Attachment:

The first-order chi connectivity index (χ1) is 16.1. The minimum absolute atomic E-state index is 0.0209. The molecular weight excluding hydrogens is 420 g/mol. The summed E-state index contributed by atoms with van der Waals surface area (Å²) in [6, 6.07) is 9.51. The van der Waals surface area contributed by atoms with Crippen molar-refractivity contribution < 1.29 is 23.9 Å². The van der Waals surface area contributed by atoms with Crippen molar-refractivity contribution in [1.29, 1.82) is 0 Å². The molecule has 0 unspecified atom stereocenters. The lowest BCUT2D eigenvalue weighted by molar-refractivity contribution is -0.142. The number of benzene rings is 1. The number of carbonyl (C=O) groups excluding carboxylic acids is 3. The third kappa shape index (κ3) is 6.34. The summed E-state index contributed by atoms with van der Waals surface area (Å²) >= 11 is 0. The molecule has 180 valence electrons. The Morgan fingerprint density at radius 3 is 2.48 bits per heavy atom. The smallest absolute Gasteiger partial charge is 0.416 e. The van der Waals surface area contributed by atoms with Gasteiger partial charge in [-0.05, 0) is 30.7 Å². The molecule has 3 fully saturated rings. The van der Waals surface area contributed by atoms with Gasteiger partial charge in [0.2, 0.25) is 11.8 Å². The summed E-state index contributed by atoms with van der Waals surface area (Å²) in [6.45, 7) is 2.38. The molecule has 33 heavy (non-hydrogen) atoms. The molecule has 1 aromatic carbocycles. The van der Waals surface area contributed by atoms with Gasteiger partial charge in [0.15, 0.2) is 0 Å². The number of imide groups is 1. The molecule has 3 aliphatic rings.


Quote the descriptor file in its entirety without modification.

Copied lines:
The first-order chi connectivity index (χ1) is 16.1. The minimum absolute atomic E-state index is 0.0209. The molecular weight excluding hydrogens is 420 g/mol. The summed E-state index contributed by atoms with van der Waals surface area (Å²) in [6, 6.07) is 9.51. The van der Waals surface area contributed by atoms with Crippen molar-refractivity contribution < 1.29 is 23.9 Å². The van der Waals surface area contributed by atoms with Crippen molar-refractivity contribution in [1.29, 1.82) is 0 Å². The molecule has 0 unspecified atom stereocenters. The lowest BCUT2D eigenvalue weighted by molar-refractivity contribution is -0.142. The number of benzene rings is 1. The number of carbonyl (C=O) groups excluding carboxylic acids is 3. The third kappa shape index (κ3) is 6.34. The summed E-state index contributed by atoms with van der Waals surface area (Å²) >= 11 is 0. The molecule has 180 valence electrons. The Morgan fingerprint density at radius 3 is 2.48 bits per heavy atom. The smallest absolute Gasteiger partial charge is 0.416 e. The van der Waals surface area contributed by atoms with Gasteiger partial charge in [-0.05, 0) is 30.7 Å². The molecule has 3 fully saturated rings. The van der Waals surface area contributed by atoms with Gasteiger partial charge in [0.2, 0.25) is 11.8 Å². The summed E-state index contributed by atoms with van der Waals surface area (Å²) in [6.45, 7) is 2.38. The molecule has 33 heavy (non-hydrogen) atoms. The molecule has 1 aromatic carbocycles. The van der Waals surface area contributed by atoms with Gasteiger partial charge in [0.15, 0.2) is 0 Å². The number of imide groups is 1. The molecule has 3 aliphatic rings.